I've noticed an interesting trend. One which I hope continues. It seems to be doing so.
When I took my EMT-B class, we were told about DNRs. More recently, the MOLST form was created. I have yet to see a MOLST form on a call, but I've seen quite a few DNRs now. That was pretty much the only on-scene patient-provided paperwork we were specifically taught about.
Over the past couple of years, I've started seeing a wider variety of paperwork, and some of it is very useful.
At the beginning, we'd sometimes have patients give us a hand written med list. Definitely better to have a written list than to have to hunt through a drawer full of pill bottles. Then, we started getting more and more printed, rather than handwritten, lists. Even better. I would say that at this point, more often than not, a patient will have a list of some kind, and more and more of them are printed now than even a year ago.
The next interesting paperwork was when we got a call to a daycare home. The providers met us at the door with a folder of information about the child, including medical history and contact information for the parents. Very organized and easy to read. I discovered later that day that the state requires such paperwork, and I must say, it was extremely helpful to have. Score one for the state! We weren't going to get many answers from a pre-verbal child and the providers had several other children to continue caring for, so it would have been challenging for them to give us all the information verbally. It would be difficult for them to remember that amount of information about every child they care for, as well.
Then we got a call where the patient handed us an amazing printed out sheet of information. Apparently, there was a neighbor who liked doing things on the computer who had created these info sheets for friends and family. Color coded and everything. Demographic information, medical history, medications, doctor's name and contact info, etc. Very well done. Wouldn't it be amazing if every call had one of those? Almost like a patient coming with an instruction sheet. And almost- but not quite- as helpful as the times we've had patients with their own nurse present.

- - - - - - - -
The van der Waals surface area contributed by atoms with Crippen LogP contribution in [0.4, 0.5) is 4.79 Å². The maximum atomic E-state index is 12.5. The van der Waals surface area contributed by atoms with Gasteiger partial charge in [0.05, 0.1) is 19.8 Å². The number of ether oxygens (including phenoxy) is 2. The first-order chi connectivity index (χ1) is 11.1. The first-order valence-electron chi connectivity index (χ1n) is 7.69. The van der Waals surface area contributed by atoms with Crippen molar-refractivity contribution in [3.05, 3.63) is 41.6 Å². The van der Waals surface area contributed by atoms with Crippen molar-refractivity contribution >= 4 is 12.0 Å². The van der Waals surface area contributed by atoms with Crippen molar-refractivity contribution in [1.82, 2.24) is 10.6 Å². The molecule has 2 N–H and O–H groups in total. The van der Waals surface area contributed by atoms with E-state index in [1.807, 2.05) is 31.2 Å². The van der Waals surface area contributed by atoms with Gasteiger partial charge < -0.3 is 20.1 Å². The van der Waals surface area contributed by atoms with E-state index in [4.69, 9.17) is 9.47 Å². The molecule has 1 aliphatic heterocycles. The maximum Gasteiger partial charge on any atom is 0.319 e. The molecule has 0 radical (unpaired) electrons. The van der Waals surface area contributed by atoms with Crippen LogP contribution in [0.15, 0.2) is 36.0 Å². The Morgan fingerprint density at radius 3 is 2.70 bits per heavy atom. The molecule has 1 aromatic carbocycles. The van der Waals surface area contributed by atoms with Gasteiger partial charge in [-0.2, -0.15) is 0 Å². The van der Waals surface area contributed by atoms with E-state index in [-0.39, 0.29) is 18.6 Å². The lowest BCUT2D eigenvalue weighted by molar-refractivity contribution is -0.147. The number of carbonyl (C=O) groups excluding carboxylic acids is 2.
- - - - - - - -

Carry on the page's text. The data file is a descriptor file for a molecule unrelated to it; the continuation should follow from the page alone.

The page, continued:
Relatively recently, we've come across a few patients who also give us printed out sheets of information. They list medical history, including information about infectious diseases, with a warning. We've seen these posted on the outside of the front door, so we see them before entering the house, and can add PPE if we need to. We've had them handed to us as we entered, or seen them taped to a table top. I think some of the reason for these is so the patient doesn't have to answer the same questions over and over, but some is out of their concern that we get the information as soon as possible, and I appreciate that. Some of these also have information about any likely causes of an altered mental status, in case the patient is unable to answer questions at all. Most of these patients have been people who live alone, so might not have anyone else present to answer for them.
I don't know if there are organizations out there encouraging this approach, but there might well be. We've been seeing it more and more. It really is helpful to have things spelled out sometimes. It makes for much quicker communication between us and the ambulance crew, too, if they can see the same piece of paper. Saves the patient having to explain, and potentially saves any embarrassment over discussion of sensitive issues. Even if they need to be discussed, we're all starting from a better understanding, so the patient can answer pertinent questions, rather than having to explain the entire thing.
I've also seen information about some interesting commercially available alternatives for providing more complete medical information. One is RoadID, which is a bracelet or similar item with phone numbers and/or access to a link to retrieve information online. There are also USB medic alert tags now, which contain further information. Another one I've seen information about is the Invisible Bracelet from the American Ambulance Association. That one uses a cell phone to text information, which would probably be the most useful for us, since we don't have internet access or a laptop at a call.
I haven't seen any of these in the field, but it's only a matter of time.